I was sitting at my desk when Russ T. Blade poked his head out from behind my computer, wearing zinc oxide on his nose and sporting a nice, mid-summer tan. “Rusty,” as readers of this column know, is the miniature, imaginary produce manager who lives in my desk. He pops up occasionally to talk shop.
Me: Rusty, it looks like you’re getting some sun. Enjoying some time off?
Rusty: Just a few days. It’s nearly impossible for a produce manager to take time off during the summer. Most of my crew has at least a week off during this peak period though. They work hard. I can’t deny them some good old R&R.
Me: I remember those mid-summer weeks all too well: Just coming off a late June inventory, looking in the face of the biggest produce volume week during the July Fourth holiday. The sales and volume are incredible. And then there’s the help situation ...
Rusty: Yeah, we may have touched upon this once or twice: Summer in produce is the maximum volume, greatest shrink period and you’re trying to handle it all with some of the least-experienced clerks.
Me: You’re talking about plugging holes in the front lines, so to speak. As each senior and more-experienced clerk takes time off, you are compelled to fill the gap with whoever is available.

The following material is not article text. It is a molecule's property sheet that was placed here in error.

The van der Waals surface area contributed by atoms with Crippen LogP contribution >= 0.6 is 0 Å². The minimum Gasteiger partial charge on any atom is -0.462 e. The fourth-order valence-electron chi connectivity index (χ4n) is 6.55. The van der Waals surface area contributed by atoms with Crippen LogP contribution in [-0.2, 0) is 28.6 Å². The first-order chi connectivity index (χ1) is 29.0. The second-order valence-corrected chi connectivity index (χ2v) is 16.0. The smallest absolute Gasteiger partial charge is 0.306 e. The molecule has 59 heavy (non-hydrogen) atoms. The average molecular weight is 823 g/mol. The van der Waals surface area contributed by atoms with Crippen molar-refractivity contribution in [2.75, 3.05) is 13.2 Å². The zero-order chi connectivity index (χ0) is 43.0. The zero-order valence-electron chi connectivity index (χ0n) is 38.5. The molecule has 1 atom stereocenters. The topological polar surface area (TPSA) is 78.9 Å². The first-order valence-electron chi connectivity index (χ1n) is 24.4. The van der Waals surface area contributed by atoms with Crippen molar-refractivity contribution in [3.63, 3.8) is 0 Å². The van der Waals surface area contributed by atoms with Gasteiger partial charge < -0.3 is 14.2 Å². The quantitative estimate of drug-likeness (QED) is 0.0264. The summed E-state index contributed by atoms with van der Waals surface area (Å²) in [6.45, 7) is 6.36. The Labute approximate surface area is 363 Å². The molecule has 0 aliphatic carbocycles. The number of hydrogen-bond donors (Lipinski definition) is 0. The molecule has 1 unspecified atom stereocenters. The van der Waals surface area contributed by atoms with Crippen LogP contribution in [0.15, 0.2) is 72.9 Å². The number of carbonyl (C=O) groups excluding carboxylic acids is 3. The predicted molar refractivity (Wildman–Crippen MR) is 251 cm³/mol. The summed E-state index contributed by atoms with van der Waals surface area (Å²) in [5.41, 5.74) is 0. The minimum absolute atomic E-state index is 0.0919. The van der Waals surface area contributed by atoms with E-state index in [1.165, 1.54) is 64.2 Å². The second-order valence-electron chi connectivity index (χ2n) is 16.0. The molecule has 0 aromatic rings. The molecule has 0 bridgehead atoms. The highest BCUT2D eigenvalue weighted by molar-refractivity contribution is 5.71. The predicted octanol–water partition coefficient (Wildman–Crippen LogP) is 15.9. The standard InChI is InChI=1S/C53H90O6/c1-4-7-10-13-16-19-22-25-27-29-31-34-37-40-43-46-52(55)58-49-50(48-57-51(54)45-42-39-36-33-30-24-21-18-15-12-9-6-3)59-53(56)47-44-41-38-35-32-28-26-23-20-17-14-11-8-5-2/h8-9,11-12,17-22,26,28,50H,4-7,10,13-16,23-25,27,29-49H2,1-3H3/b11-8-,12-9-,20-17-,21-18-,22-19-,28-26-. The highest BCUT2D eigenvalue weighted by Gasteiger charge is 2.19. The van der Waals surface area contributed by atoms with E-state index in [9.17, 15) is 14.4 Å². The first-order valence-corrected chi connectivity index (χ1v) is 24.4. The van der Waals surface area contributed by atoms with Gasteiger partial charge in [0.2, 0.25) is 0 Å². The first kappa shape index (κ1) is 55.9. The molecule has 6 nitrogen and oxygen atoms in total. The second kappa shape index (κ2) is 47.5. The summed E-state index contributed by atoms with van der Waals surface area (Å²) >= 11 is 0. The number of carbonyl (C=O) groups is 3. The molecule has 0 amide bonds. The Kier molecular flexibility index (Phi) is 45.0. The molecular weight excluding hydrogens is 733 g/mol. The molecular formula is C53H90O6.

Rusty: And, that available person is oftentimes the part-time cashier who helps in the produce department for the summer. Or the college kid who fills in until fall semester begins. Many temporary people asked to fill larger roles than they’re used to.
Me: Something borrowed, something blue ...
Rusty: That’s for something else, you realize. But that’s why I’m here, trying to direct traffic with the uneven equation before me. Of course, upper management still wants all the programs done, the paperwork in on time and the produce department looking good.
Me: No pressure, right? Didn’t you arrange for summer help months ago? Get a little training in beforehand?
Rusty: As much as I could, sure. But even the best plans have a way of falling apart, last minute. The part-time cashier with produce experience is reclaimed to the front end or the college kid graduates and is off to greener pastures. Finding help isn’t the issue; it’s finding help with produce experience.
Me: I relied on my regular clerks to lend a hand in that scenario.
Rusty: Way ahead of you. I schedule my more-experienced clerks to work with the new people. I challenge my regulars to teach them the basics: Sanitation, rotation, customer service, product handling and hustle.
Me: Is it working?
Rusty: I’ll settle for half of the expectations, but I’ll never admit it to them. Gonna be a long summer.
Armand Lobato works for the Idaho Potato Commission. His 40 years’ experience in the produce business span a range of foodservice and retail positions. E-mail firstname.lastname@example.org.